Did Pope Francis stand 'Noah' stars Russell Crowe and Darren Aronofsky up in Rome?
It's claimed that Russell Crowe and Darren Aronofsky flew all the way to Rome for a scheduled meeting with Pope Francis, only to have the pontiff stand them up at the last minute.
According to a report in Variety, the leading man and director of biblical new epic Noah were due to meet the religious figurehead for him to give his blessing for the film.
Alongside Paramount vice chair Rob Moore and other film executives, the article implied they were hoping that the scheduled meeting with the Pope, pencilled in for 8am on Wednesday morning, would provide just the photographic opportunity ahead of the movie’s big release in the US at the end of March.
But, it goes on to suggest, the Pope’s ‘people’ at the Vatican dropped out of the arrangement over fears that the gathering could be leaked to the media.
Aronofsky did confirm to Variety just a week ago that the meeting had been proposed, but warned it was unlikely to happen if it received too much press or social media attention.
Paramount have since issued a statement to the Hollywood Reporter denying that any such meeting was set to take place. The gospel truth? It’s hard to tell. Crowe, Aronofsky and the rest of the Noah cast are, however, in Rome ahead of the Italian premiere of the film this evening.
Noah, which is said to have cost upwards of £75million to make, is based on the story of Noah’s Ark from The Book Of Genesis in the Bible.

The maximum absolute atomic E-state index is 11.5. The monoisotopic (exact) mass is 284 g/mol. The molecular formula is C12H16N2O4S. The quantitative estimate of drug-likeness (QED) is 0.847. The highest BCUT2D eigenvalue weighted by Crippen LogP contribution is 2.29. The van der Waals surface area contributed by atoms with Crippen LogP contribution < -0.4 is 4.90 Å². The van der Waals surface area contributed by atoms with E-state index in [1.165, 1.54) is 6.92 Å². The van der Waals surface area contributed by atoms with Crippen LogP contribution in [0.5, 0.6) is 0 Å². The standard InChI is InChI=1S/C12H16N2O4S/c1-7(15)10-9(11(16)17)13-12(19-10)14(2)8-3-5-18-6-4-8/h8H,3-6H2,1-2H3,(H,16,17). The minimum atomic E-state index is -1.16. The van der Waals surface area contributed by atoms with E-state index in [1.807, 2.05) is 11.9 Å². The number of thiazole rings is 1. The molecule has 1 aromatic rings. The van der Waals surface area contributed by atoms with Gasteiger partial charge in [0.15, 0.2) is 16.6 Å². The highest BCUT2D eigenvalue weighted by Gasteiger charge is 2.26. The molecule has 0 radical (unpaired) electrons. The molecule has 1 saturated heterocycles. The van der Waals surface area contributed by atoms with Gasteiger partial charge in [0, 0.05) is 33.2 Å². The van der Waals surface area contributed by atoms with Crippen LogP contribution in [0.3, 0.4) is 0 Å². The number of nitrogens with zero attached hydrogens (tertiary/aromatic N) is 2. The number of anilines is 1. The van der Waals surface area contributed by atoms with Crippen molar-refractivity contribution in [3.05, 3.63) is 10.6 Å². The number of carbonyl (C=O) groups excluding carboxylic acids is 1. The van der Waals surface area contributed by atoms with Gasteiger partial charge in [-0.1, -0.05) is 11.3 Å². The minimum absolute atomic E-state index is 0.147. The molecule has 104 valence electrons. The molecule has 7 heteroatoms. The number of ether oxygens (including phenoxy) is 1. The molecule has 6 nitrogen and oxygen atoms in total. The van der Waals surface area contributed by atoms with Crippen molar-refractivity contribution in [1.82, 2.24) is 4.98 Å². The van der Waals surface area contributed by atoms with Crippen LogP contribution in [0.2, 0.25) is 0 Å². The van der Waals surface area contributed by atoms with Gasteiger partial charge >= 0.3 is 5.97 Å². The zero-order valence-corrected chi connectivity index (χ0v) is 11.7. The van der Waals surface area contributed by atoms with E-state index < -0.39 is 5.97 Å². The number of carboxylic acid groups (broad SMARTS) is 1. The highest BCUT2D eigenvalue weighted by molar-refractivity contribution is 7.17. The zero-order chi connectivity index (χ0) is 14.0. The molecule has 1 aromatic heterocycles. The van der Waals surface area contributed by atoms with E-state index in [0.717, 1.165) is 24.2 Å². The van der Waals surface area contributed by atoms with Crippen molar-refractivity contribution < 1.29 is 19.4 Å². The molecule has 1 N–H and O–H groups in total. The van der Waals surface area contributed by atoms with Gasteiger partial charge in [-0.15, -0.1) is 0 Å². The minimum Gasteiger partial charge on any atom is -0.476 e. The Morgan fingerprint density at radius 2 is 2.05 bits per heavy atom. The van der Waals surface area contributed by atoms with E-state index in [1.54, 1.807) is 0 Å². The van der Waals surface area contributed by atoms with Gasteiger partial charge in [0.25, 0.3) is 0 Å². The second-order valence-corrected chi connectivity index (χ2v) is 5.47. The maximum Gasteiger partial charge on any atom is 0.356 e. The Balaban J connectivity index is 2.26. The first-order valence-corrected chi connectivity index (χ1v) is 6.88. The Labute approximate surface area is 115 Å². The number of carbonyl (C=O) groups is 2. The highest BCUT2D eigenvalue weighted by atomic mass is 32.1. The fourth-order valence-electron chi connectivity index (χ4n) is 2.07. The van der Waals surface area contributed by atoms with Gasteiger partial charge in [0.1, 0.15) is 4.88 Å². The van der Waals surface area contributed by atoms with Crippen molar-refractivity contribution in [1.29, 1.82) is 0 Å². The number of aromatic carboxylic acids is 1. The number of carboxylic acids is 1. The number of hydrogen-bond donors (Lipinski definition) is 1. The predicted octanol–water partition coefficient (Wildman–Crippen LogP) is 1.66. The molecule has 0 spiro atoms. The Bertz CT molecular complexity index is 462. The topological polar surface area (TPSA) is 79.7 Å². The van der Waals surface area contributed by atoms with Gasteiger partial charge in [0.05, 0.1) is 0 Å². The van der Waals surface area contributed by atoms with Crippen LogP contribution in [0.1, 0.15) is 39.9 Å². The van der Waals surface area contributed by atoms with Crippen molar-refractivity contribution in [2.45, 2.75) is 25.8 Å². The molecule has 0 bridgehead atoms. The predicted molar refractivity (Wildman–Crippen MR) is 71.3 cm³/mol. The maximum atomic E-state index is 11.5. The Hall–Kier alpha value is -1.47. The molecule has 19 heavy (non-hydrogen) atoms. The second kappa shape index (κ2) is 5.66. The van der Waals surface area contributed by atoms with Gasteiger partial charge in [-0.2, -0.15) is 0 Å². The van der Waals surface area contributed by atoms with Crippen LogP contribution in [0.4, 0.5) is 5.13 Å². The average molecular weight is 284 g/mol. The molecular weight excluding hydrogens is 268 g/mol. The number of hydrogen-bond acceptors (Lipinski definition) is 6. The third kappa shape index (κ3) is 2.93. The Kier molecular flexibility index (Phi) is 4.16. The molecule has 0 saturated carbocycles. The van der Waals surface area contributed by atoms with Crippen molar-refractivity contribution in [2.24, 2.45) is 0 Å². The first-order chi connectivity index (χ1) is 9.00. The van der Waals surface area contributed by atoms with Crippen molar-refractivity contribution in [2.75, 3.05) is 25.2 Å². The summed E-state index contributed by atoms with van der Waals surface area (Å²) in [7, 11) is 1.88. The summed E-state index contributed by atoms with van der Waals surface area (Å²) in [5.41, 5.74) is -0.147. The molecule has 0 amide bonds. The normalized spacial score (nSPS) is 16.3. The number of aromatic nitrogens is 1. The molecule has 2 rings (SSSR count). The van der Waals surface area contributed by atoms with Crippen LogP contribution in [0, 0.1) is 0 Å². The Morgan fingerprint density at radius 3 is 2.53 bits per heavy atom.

As with all Biblical films, it has already garnered a fair share of criticism - not least from religious groups.
And from atheists also. Famously agnostic US TV host Bill Maher blasted it for its apparent lack of apparent “plausibility”.
“But the thing that’s really disturbing about Noah isn’t the silly, it’s that it’s immoral,” he said. “It’s about a psychotic mass murderer who gets away with it, and his name is God.”
The film has already been banned in three Middle Eastern countries – Bahrain, Qatar and the United Arab Emirates – for depicting religious characters.
“The funny thing with people, they consider Noah to be a benevolent figure because he looked after the animals: ‘Awww, Noah. Noah and the animals.’” Crowe said at a press conference in Russia recently of his titular lead role.
“It's like, are you kidding me. This is the dude that stood by and watched the entire population of the planet perish. He's not benevolent. He's not even nice.
“At one point in the story his son says, ‘I thought you were chosen because you were good?' And he goes, 'I was chosen because I can get the job done, mate.’”
Independent News Service